At this point, predictions of peak oil are no biggie. But it seems significant that a Wall Street research and analysis firm — John S. Herold Inc. — is getting in the game. The analysts at Herold …

… have begun estimating when each of the world’s biggest energy companies will peak in its ability to produce oil and gas. Herold’s work shows that the best minds in the energy industry are accepting the reality that the globe is reaching (or has already reached) the limit of its own ability to produce ever increasing amounts of oil.

Since last fall, Herold has done peak estimates on about two dozen oil companies. Herold believes that the French oil company, Total S.A., will reach its peak production in 2007. Herold expects 2008 to be critical, with Exxon Mobil Corp., ConocoPhillips Co., BP, Royal Dutch/Shell Group, and the Italian producer, Eni S.p.A., all hitting their peaks. In 2009, Herold expects ChevronTexaco Corp. to peak. In Herold’s view, each of the world’s seven largest publicly traded oil companies will begin seeing production declines within the next 48 months or so.

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Of course Herold’s specific predictions are controversial, but the firm itself is quite well-respected. Peak oil is slowly but surely sinking into mainstream discourse. If Herold is correct, says Salon:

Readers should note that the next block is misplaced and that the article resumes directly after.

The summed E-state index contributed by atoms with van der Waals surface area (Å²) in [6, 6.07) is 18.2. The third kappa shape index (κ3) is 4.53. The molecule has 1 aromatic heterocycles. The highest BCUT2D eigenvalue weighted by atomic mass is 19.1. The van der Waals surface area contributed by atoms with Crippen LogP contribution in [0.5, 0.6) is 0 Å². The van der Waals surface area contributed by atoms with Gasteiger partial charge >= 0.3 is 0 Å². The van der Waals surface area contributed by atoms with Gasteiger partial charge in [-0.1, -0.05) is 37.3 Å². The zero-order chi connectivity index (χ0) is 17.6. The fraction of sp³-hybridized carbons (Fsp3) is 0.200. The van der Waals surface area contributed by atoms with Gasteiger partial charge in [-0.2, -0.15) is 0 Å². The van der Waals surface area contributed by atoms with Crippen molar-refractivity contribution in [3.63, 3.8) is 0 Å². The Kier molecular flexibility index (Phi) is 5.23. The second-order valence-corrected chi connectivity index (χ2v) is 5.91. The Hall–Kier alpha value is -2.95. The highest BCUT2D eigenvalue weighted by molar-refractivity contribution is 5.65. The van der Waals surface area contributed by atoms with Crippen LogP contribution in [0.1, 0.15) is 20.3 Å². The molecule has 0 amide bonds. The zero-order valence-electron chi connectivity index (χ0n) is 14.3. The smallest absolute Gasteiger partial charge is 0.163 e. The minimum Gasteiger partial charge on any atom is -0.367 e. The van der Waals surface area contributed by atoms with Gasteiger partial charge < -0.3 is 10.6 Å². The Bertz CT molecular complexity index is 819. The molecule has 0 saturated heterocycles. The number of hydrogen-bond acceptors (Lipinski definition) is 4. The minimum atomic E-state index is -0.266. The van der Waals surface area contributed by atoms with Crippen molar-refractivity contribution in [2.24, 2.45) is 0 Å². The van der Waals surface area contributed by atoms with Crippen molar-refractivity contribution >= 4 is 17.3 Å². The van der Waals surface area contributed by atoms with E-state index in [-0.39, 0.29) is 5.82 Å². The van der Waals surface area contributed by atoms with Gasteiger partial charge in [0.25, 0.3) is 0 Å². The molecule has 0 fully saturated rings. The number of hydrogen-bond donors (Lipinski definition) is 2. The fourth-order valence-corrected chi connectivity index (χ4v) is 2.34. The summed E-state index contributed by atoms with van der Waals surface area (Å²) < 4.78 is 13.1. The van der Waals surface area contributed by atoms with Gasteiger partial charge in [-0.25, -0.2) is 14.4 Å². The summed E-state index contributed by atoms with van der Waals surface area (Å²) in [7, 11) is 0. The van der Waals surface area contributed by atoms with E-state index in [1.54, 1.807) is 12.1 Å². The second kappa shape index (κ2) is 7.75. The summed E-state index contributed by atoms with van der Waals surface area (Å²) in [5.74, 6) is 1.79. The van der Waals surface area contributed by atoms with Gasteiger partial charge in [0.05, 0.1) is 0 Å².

• Oil prices — which are already at record levels — will continue rising as demand outstrips supply. In a few years, gasoline prices of $2 per gallon could seem like a bargain.
  • State-owned oil companies like Mexico’s Pemex, Venezuela’s PDVSA (Petroléos de Venezuela) and Saudi Arabia’s Saudi Aramco may be unable to increase their production enough to meet burgeoning global demand.
  • The producers who belong to the Organization of the Petroleum Exporting Countries, and Saudi Arabia in particular, may have even more leverage over the global oil market in the coming years.
  • The United States will be ever more reliant on oil imported from countries filled with people who don’t like George W. Bush or his policies.

Read the whole thing.

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